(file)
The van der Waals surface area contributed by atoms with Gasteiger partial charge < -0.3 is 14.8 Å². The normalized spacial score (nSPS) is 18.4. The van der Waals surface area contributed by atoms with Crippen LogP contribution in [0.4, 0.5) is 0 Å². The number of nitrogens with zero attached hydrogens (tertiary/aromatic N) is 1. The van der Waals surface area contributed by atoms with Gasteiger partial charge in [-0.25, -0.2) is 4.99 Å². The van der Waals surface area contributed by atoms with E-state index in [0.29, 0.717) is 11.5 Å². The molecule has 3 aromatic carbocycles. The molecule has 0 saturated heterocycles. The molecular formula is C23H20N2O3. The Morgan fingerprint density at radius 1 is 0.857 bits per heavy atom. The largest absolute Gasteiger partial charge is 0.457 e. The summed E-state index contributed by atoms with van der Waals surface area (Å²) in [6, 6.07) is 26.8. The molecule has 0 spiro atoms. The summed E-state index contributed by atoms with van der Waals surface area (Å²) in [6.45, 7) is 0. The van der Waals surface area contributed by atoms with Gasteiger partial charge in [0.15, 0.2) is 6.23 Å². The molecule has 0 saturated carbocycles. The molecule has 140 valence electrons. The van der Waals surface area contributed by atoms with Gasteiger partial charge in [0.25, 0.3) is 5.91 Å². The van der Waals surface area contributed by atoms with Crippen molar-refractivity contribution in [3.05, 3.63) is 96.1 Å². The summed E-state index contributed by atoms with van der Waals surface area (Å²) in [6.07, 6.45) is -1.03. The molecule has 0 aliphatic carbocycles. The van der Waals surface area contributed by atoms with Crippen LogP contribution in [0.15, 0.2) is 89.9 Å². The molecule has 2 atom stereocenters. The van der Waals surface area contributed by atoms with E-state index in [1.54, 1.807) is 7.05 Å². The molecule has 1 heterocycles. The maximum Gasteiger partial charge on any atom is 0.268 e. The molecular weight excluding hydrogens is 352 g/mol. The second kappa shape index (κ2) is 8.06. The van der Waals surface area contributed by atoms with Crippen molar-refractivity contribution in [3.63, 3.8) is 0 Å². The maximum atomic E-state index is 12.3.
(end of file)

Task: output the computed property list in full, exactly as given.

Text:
The van der Waals surface area contributed by atoms with Gasteiger partial charge < -0.3 is 14.8 Å². The normalized spacial score (nSPS) is 18.4. The van der Waals surface area contributed by atoms with Crippen LogP contribution in [0.4, 0.5) is 0 Å². The number of nitrogens with zero attached hydrogens (tertiary/aromatic N) is 1. The van der Waals surface area contributed by atoms with Gasteiger partial charge in [-0.25, -0.2) is 4.99 Å². The van der Waals surface area contributed by atoms with E-state index in [0.29, 0.717) is 11.5 Å². The molecule has 3 aromatic carbocycles. The molecule has 0 saturated heterocycles. The molecular formula is C23H20N2O3. The Morgan fingerprint density at radius 1 is 0.857 bits per heavy atom. The largest absolute Gasteiger partial charge is 0.457 e. The summed E-state index contributed by atoms with van der Waals surface area (Å²) in [6, 6.07) is 26.8. The molecule has 0 spiro atoms. The summed E-state index contributed by atoms with van der Waals surface area (Å²) in [6.45, 7) is 0. The van der Waals surface area contributed by atoms with Gasteiger partial charge in [0.15, 0.2) is 6.23 Å². The molecule has 0 saturated carbocycles. The molecule has 140 valence electrons. The van der Waals surface area contributed by atoms with Gasteiger partial charge in [0.25, 0.3) is 5.91 Å². The van der Waals surface area contributed by atoms with Crippen molar-refractivity contribution in [3.05, 3.63) is 96.1 Å². The summed E-state index contributed by atoms with van der Waals surface area (Å²) in [6.07, 6.45) is -1.03. The molecule has 0 aliphatic carbocycles. The van der Waals surface area contributed by atoms with Crippen LogP contribution in [0.15, 0.2) is 89.9 Å². The molecule has 2 atom stereocenters. The van der Waals surface area contributed by atoms with E-state index in [1.54, 1.807) is 7.05 Å². The molecule has 1 heterocycles. The maximum Gasteiger partial charge on any atom is 0.268 e. The molecular weight excluding hydrogens is 352 g/mol. The second kappa shape index (κ2) is 8.06. The van der Waals surface area contributed by atoms with Crippen molar-refractivity contribution in [3.63, 3.8) is 0 Å². The maximum atomic E-state index is 12.3.